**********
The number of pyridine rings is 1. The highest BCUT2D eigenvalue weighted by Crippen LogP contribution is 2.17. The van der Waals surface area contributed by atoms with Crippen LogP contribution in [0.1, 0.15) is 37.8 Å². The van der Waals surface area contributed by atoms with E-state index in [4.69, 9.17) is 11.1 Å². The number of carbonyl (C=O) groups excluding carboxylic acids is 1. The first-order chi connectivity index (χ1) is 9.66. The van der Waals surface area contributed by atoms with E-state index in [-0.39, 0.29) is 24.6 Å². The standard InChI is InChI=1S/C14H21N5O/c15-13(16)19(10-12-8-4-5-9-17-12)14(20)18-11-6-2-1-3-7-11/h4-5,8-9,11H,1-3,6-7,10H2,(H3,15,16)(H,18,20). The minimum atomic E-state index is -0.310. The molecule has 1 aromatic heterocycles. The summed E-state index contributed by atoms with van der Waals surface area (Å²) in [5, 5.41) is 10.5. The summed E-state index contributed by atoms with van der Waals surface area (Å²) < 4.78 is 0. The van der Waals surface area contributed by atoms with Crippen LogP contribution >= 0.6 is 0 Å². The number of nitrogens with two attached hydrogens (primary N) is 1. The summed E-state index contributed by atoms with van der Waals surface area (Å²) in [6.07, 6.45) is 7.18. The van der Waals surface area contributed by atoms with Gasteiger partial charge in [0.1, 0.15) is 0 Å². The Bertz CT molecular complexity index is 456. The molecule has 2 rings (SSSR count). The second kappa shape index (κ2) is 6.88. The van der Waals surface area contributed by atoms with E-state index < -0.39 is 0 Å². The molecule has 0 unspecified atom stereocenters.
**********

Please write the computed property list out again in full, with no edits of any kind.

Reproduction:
The number of pyridine rings is 1. The highest BCUT2D eigenvalue weighted by Crippen LogP contribution is 2.17. The van der Waals surface area contributed by atoms with Crippen LogP contribution in [0.1, 0.15) is 37.8 Å². The van der Waals surface area contributed by atoms with E-state index in [4.69, 9.17) is 11.1 Å². The number of carbonyl (C=O) groups excluding carboxylic acids is 1. The first-order chi connectivity index (χ1) is 9.66. The van der Waals surface area contributed by atoms with E-state index in [-0.39, 0.29) is 24.6 Å². The standard InChI is InChI=1S/C14H21N5O/c15-13(16)19(10-12-8-4-5-9-17-12)14(20)18-11-6-2-1-3-7-11/h4-5,8-9,11H,1-3,6-7,10H2,(H3,15,16)(H,18,20). The minimum atomic E-state index is -0.310. The molecule has 1 aromatic heterocycles. The summed E-state index contributed by atoms with van der Waals surface area (Å²) in [5, 5.41) is 10.5. The summed E-state index contributed by atoms with van der Waals surface area (Å²) < 4.78 is 0. The van der Waals surface area contributed by atoms with Crippen LogP contribution >= 0.6 is 0 Å². The number of nitrogens with two attached hydrogens (primary N) is 1. The summed E-state index contributed by atoms with van der Waals surface area (Å²) in [6.07, 6.45) is 7.18. The van der Waals surface area contributed by atoms with Gasteiger partial charge in [0.1, 0.15) is 0 Å². The Bertz CT molecular complexity index is 456. The molecule has 2 rings (SSSR count). The second kappa shape index (κ2) is 6.88. The van der Waals surface area contributed by atoms with E-state index < -0.39 is 0 Å². The molecule has 0 unspecified atom stereocenters.